The Security Assertion Markup Language (SAML) is an open standard for authentication that enables single sign-on (SSO). It works by exchanging user information between different systems to verify identity and check permissions. This is often used to verify the identity of people who are logging in from a mobile device.

A major benefit of SAML is that it allows you to access multiple web applications such as Salesforce and Google Drive using a single set of login credentials.

OAuth

OAuth is an open-standard authorization protocol that grants access to certain applications or websites while users are logged into a service. From that point forward, the application using OAuth has access on the user’s behalf without needing to obtain a separate password.

OAuth is compatible with HTTPS, APIs, and servers. It also allows access tokens to be issued to third-party clients by an authorization server.

OpenID

OpenID works by allowing users to create an ID that can be used across different websites. Each website can verify the user’s identity without needing to know their password, but the password is still used for encryption purposes.

OpenID users can even have multiple IDs that are used for different websites. OpenID Connect (OIDC) adds another identity layer and is built on top of the OAuth 2.0 framework.

Role-Based Access Control (RBAC)

RBAC is a security framework that restricts access based on user roles. This allows different people within an organization to have the same access privileges, regardless of their role in the organization.

RBAC is great when you need to quickly add or remove employees from a restricted area, and it can also be used in complex systems when there are multiple people who need access to the same data. RBAC is also beneficial for auditing and for staying atop compliance regulations such as GDPR and HIPAA.

JSON Web Token (JWT)

JSON or JWT is an open standard that can be used to authenticate users, devices, servers, and more. This standard has become very popular because it has a wide range of uses and is simple to integrate into existing systems.

JWT works by encrypting information about users, groups, or devices and then sending it to another system for verification. They are also ideal for the exchange of information as the transmission is highly secured.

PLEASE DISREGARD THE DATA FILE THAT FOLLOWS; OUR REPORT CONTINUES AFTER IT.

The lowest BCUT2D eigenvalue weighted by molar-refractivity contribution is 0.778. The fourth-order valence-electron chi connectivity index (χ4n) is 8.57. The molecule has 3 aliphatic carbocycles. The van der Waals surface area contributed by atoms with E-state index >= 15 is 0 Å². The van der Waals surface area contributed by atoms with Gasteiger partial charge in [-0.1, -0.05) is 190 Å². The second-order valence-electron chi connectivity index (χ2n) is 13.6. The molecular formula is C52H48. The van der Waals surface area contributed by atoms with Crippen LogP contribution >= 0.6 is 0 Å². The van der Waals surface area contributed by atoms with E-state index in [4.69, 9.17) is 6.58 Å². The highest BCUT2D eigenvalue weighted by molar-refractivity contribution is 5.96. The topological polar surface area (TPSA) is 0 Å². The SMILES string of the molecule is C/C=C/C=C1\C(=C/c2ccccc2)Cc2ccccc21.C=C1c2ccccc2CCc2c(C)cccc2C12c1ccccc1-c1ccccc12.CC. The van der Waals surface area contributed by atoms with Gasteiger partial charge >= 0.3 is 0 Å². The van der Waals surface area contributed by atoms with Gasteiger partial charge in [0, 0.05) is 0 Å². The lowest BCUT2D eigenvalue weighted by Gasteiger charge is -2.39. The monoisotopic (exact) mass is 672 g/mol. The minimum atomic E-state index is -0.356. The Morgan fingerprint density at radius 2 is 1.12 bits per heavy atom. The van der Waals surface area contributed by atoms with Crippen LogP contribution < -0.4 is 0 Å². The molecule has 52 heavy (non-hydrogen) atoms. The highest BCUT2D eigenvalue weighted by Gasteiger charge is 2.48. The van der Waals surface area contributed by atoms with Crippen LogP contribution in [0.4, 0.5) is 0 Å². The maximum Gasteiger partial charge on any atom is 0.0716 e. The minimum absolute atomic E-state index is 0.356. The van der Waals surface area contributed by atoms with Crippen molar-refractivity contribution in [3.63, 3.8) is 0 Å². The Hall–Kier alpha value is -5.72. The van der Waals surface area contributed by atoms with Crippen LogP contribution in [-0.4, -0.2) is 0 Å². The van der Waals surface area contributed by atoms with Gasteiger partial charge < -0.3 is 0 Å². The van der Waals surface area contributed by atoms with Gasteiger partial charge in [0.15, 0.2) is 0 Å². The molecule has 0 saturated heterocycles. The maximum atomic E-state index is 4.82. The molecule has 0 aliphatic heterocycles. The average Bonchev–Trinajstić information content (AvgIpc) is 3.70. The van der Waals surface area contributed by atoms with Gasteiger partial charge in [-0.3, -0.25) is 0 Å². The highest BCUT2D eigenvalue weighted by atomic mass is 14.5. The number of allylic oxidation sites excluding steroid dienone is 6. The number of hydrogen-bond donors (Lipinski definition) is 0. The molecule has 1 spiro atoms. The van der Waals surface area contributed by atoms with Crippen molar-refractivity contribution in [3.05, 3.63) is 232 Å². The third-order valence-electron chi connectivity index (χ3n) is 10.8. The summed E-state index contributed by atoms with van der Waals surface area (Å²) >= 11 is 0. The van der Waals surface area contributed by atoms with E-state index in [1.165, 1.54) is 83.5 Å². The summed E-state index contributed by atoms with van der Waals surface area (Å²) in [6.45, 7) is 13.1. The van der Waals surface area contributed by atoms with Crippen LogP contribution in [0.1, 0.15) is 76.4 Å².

Authentication vs. Authorization Example

Let’s take a real-world example and analogy of when both authentication and authorization are used together. The airport. You present your ID when checking through security in order to verify your identification.

This is the authentication process. Once you arrive at the gate, you then show your boarding pass to board the flight and allow you access to the plane.

This second step is the authorization process. Both steps are vital when identifying a passenger before travel and ensuring that all security checks have been met.

Authentication vs. Authorization: Understanding The Differences

Authentication Authorization 
Verifies someone’s identityEstablishes the rules for what is and is not permitted
When you enter a password into a computer to verify your identity, this is known as authentication.Authorization acts itself to validate your privileges and ensure only the correct people have access to specific information. 
IT determines the authentication factors Departments within the organization define access criteria
Takes place before AuthorizationTakes place after Authentication
Authentication is what occurs when your identity is verified by a password or other credentials.Authorization is what occurs when an administrator sets up rules to restrict company access. 
Data is transmitted using ID TokensData is transmitted using access Tokens

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Identity and Access Management (IAM) in The New Remote Workforce

As more people begin to work remotely, identity and access management (IAM) is becoming increasingly important. This is because systems need to be able to distinguish between different types of users and allow access for some while blocking it from others.

IAM is used to manage user identities and access permissions within an organization. It can also help reduce OpEx costs as it is cloud-based and extremely scalable. Cloud providers such as AWS offer AWS Identity and Access Management (IAM) to control who has access to use cloud-based resources.

IT or network administrators typically have full control and decide who gets access to what, especially when working remotely. 83% of cloud breaches are the result of access vulnerabilities. IAM is important for remote workers because it allows them to securely access sensitive information when outside of their office and minimize the attack surface drastically.

Securing User Identities and The Corporate Network with Perimeter 81

It is crucial to implement authentication and authorization policies across your organization as part of your security strategy.

Perimeter 81’s ZTNA solution provides organizations with identity-based access rules so that only authorized users can access certain sections of the network to reduce the risk of a breach. 

Perimeter 81 also provides a wide range of security controls to help customers prevent unauthorized access to applications, data, and devices.

Organizations using Perimeter 81 can manage their identity and access management systems in a cost-effective and scalable way. Integrate IAM with a Zero Trust approach and discover why Perimeter 81 was named a Forrester New Wave™ Leader in ZTNA.

Authentication vs Authorization FAQ

What is authentication?
Authentication is the process of verifying identity. It’s what occurs when you enter your password into a computer or mobile device.
What is authorization?
Authorization is the process of enforcing rules for specific users. An example of this would be when a network administrator decides to set rules for access.
What is the difference between authentication and authorization?
Authentication verifies identity while authorization implements rules that determine what is and isn’t allowed for specific users.